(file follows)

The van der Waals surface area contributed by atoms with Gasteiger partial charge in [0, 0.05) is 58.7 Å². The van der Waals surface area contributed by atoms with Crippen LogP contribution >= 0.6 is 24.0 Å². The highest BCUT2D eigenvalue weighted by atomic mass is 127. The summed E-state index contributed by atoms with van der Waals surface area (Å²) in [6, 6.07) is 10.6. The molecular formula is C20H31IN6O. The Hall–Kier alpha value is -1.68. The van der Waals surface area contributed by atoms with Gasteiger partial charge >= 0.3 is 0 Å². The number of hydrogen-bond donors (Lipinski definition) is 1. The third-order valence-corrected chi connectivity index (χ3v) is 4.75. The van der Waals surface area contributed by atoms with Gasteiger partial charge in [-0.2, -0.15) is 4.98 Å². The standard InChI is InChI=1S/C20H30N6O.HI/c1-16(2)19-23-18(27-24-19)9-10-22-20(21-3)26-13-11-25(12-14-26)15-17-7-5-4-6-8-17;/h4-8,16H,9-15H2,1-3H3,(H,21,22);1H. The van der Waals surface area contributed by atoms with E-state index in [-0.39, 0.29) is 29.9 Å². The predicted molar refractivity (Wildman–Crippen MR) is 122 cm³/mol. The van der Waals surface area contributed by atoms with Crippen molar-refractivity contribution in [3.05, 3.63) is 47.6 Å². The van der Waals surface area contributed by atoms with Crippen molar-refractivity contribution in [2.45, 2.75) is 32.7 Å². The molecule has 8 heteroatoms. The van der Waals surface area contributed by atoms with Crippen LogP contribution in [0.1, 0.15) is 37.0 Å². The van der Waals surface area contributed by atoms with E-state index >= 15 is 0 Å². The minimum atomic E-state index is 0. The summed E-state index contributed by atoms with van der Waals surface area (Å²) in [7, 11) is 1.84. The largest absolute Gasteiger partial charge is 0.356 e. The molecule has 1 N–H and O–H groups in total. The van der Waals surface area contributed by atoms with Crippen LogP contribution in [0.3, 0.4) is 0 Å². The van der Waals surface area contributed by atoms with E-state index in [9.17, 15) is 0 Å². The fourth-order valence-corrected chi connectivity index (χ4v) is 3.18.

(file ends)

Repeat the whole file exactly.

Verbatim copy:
The van der Waals surface area contributed by atoms with Gasteiger partial charge in [0, 0.05) is 58.7 Å². The van der Waals surface area contributed by atoms with Crippen LogP contribution >= 0.6 is 24.0 Å². The highest BCUT2D eigenvalue weighted by atomic mass is 127. The summed E-state index contributed by atoms with van der Waals surface area (Å²) in [6, 6.07) is 10.6. The molecular formula is C20H31IN6O. The Hall–Kier alpha value is -1.68. The van der Waals surface area contributed by atoms with Gasteiger partial charge >= 0.3 is 0 Å². The number of hydrogen-bond donors (Lipinski definition) is 1. The third-order valence-corrected chi connectivity index (χ3v) is 4.75. The van der Waals surface area contributed by atoms with Gasteiger partial charge in [-0.2, -0.15) is 4.98 Å². The standard InChI is InChI=1S/C20H30N6O.HI/c1-16(2)19-23-18(27-24-19)9-10-22-20(21-3)26-13-11-25(12-14-26)15-17-7-5-4-6-8-17;/h4-8,16H,9-15H2,1-3H3,(H,21,22);1H. The van der Waals surface area contributed by atoms with E-state index in [-0.39, 0.29) is 29.9 Å². The predicted molar refractivity (Wildman–Crippen MR) is 122 cm³/mol. The van der Waals surface area contributed by atoms with Crippen molar-refractivity contribution in [3.05, 3.63) is 47.6 Å². The van der Waals surface area contributed by atoms with Crippen molar-refractivity contribution in [2.45, 2.75) is 32.7 Å². The molecule has 8 heteroatoms. The van der Waals surface area contributed by atoms with Crippen LogP contribution in [0.1, 0.15) is 37.0 Å². The van der Waals surface area contributed by atoms with E-state index >= 15 is 0 Å². The minimum atomic E-state index is 0. The summed E-state index contributed by atoms with van der Waals surface area (Å²) in [7, 11) is 1.84. The largest absolute Gasteiger partial charge is 0.356 e. The molecule has 1 N–H and O–H groups in total. The van der Waals surface area contributed by atoms with Crippen LogP contribution in [0.3, 0.4) is 0 Å². The van der Waals surface area contributed by atoms with E-state index in [9.17, 15) is 0 Å². The fourth-order valence-corrected chi connectivity index (χ4v) is 3.18.